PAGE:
Tiffany & Co (TIF.N) missed analysts’ estimates for same-store sales in the fourth quarter and forecast a tepid full-year profit, indicating that its efforts to turn its business around are still gaining traction.
The company’s shares fell as much as 7.5 percent to a three-month low of $95 in morning trading on Friday.
Tiffany, which has suffered several quarters of declining sales, has been taking a number of steps to diversify its sources of revenue by introducing cheaper silver jewelry as well as everyday home items to appeal to a wider customer base.
Chief Executive Officer Alessandro Bogliolo said the investments were taking a toll on the company’s earnings.
“Increasing investment now in certain areas, such as technology, marketing communications, visual merchandising, digital and store presentations … will hinder pre-tax earnings growth in the near-term,” Bogliolo said.
Former Bulgari SpA executive Bogliolo, who took over as CEO in October, said that the company has a “lot to do” with its products outside jewelry.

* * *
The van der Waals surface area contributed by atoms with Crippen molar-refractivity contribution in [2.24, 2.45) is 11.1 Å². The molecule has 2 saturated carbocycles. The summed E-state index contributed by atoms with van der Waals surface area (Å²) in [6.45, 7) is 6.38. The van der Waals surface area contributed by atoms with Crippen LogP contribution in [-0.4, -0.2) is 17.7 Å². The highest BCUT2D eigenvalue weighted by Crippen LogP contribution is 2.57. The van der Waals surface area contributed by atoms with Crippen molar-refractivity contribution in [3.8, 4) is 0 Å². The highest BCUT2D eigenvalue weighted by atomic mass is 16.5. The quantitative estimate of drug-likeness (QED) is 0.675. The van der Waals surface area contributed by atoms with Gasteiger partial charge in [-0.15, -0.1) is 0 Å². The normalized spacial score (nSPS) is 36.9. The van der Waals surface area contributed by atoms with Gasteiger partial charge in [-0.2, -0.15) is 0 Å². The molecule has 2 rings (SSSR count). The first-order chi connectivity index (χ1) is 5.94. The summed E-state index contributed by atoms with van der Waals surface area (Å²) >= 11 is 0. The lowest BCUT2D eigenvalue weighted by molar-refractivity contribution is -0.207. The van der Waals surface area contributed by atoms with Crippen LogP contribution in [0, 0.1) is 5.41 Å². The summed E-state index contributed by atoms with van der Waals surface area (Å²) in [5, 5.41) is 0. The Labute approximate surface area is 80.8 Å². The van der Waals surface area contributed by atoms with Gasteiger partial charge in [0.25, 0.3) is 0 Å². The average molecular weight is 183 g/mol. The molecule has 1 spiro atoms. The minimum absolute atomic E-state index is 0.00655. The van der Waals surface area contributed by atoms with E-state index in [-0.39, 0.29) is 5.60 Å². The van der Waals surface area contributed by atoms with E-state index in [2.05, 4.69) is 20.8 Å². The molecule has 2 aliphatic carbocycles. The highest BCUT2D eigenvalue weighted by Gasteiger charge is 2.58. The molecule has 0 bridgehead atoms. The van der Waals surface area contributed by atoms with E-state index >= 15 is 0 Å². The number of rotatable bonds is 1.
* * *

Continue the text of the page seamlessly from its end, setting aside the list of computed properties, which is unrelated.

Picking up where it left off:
Tiffany recently renovated its New York flagship store, showcasing its new home items collection and opening a “blue box” cafe – modeled after its famous packaging – in an effort to draw more visitors.
Same-store sales, on a constant currency basis, rose 1 percent in the reported quarter, compared to analysts’ estimates of a 2.8 percent rise, according to Thomson Reuters I/B/E/S.
“We still have a long way to go,” Chief Financial Officer Mark Erceg said on a call with analysts on being asked about the company’s same-store sales.
On a constant currency basis, comparable store sales in Europe fell 8 percent in the quarter, dragging down overall numbers.
“That was their strong hold,” said Jane Hali, CEO of retail investment research firm Jane Hali & Associates. “It was the U.S. that was the problem not international, we never had to worry about international …. This is not good at all.”
The company forecast a full-year profit of between $4.25 and $4.45 per share, compared to estimates of $4.37.
Net earnings fell to $61.9 million in the fourth quarter ended Jan. 31, from $157.8 million, a year earlier, largely due to a charge related to changes in the U.S. tax code.
However, excluding items, the company earned $1.67 per share, beating estimates of $1.64. Net sales rose 8.5 percent to $1.33 billion, edging past estimates of $1.31 billion.